The Impact of Geologic Reservoir Characterization on the Flow Unit Modeling at the Kern River Field, California, USA
Elliott P. Ginger, William R. Almon, Susan A. Longacre, Cynthia A. Huggins, 1995. "The Impact of Geologic Reservoir Characterization on the Flow Unit Modeling at the Kern River Field, California, USA", Hydrocarbon Reservoir Characterization: Geologic Framework and Flow Unit Modeling, Emily L. Stoudt, Paul M. Harris
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A multidisciplinary Kern River Geology Team was charged with developing geologically-based reservoir models that improve understanding of the steam flood process and the encroachment of cool water in the Kern River field. The focus of the effort was on investigating reservoir layers, continuity and boundary conditions, as they relate to movement of steam, oil and water through the system. This paper presents the results of a pilot study of steam movement in a localized area in Kern River field known as Project D-159.
Sands of the Kern River Formation that serve as reservoir to hydrocarbons in the field were deposited in a set of braided river channels that repeatedly crossed the field area from late Miocene through Pleistocene time. Channel sand deposition within the study area was not continuous through time, but rather was episodic. At times the depositional system changed significantly, such that the channels shifted to another area and the only deposition in the study area was a succession of floodplain silts. Where these silt units are not breached by subsequent rejuvenated river channel systems, they are barriers between successive large sand reservoirs.
A spatial “description” of the sand and silt components in the reservoir system was developed using both conventional geologic methods and geostatistical methods. The conventional geologic methods include stratigraphic cross-sections, developing a layering pattern within the reservoir, and expressing that layering pattern on cross-sections and maps. The layering system was based on a set of “rules” that focused on the unconformable bases of the major sand episodes and that included the overlying silts with the sand body with which it was genetically linked.
Using GRIDSTAT - proprietary software developed at Texaco - a series of rapidly constructed geostatistical cross-sections were made that closely approximated the conventional cross-sections. A rigorous statistical comparison of the conventional and geostatistical cross-sections indicates that mean rates of differences in lithology assignment on the GRIDSTAT sections, relative to the conventional cross-sections, are less than 3 percent. The average difference in lithology assignment between GRIDSTAT and traditional techniques is approximately the same as would be present between cross-sections generated by different geologists. However, on GRIDSTAT cross-sections approximately 5 percent of the wells have lithology assignment error rates that are in excess of 10 percent. Such difference rates have the potential to produce significant errors in determining sand thickness and are unacceptably high; geological intervention is required.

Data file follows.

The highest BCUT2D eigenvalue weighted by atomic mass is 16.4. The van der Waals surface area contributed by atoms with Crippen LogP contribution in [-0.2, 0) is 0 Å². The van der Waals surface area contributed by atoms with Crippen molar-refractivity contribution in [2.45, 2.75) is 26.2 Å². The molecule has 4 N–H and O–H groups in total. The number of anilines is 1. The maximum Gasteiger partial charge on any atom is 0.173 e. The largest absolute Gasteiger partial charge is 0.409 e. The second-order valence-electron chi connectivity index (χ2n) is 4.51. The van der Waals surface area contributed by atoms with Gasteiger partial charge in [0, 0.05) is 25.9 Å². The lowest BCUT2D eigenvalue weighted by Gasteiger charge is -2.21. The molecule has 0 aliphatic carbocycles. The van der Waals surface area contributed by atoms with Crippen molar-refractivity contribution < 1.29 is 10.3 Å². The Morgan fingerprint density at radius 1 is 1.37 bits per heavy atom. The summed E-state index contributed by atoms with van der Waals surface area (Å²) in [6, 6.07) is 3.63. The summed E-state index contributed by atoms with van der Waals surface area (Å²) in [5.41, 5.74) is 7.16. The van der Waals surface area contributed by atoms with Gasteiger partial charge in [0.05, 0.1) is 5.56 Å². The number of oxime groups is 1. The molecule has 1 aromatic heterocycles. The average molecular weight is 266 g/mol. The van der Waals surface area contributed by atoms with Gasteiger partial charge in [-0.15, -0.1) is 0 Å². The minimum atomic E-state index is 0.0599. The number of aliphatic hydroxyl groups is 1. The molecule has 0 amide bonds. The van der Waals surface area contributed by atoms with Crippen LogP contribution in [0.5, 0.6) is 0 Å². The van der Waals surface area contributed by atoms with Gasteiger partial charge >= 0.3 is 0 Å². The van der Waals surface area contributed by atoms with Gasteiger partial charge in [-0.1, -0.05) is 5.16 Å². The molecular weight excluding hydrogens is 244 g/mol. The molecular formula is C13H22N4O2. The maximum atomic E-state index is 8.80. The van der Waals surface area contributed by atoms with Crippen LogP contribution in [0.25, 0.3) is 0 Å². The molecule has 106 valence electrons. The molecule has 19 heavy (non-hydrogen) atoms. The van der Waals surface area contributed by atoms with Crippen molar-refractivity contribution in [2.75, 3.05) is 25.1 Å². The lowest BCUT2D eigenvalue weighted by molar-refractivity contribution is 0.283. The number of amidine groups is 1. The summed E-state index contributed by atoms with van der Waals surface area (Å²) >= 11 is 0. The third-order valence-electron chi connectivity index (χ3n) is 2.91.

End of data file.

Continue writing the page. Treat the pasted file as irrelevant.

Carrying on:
Average total correlation difference between GRIDSTAT sections and traditional cross-sections is 5.5 percent. There is a tendency for GRIDSTAT to fail to find all geologic correlations; this tendency is significant at the 0.95 confidence level.
Stratamodel’s program SGM™ was used to model the 3-D inter-well distribution of reservoir properties in Project D-159. A special layering style was used in order to best represent the internal stratigraphic character of the reservoir. A cell thickness of five feet was chosen within each sequence in order to minimize the vertical averaging of well data while keeping the size of the model within reason. Two types of well data have been modeled at D-159 to date—short-normal resistivity (from fifty-four wells) and temperature measurements (monthly profiles from eleven temperature observation (TO) wells for January through November, 1992). Geobodies and model operations are used in evaluating and tracking the rate of heat growth or dissipation. If temperature geobodies are built in a time sequence, growth in the volume of successive geobodies based on specific temperatures would allow calculation of the heat added to the reservoir; while shrinkage would indicate heat dissipation.
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This collection of papers presents documentation for (1) approaches to be taken in developing a geologic framework for explaining layering, heterogeneity, and compartmentalization of a reservoir; (2) the value of outcrop data in improving understanding of reservoir performance; (3) methods for integrating, analyzing, and displaying geologic, petrophysical rock property, and engineering data to be used during field evaluation, management, and simulation; (4) geostatistical approaches that are being used to characterize the spatial distribution of reservoir properties and augment geologic descriptions, and (5) methods of displaying quantitative models of reservoir properties and reservoir simulation in three dimensions.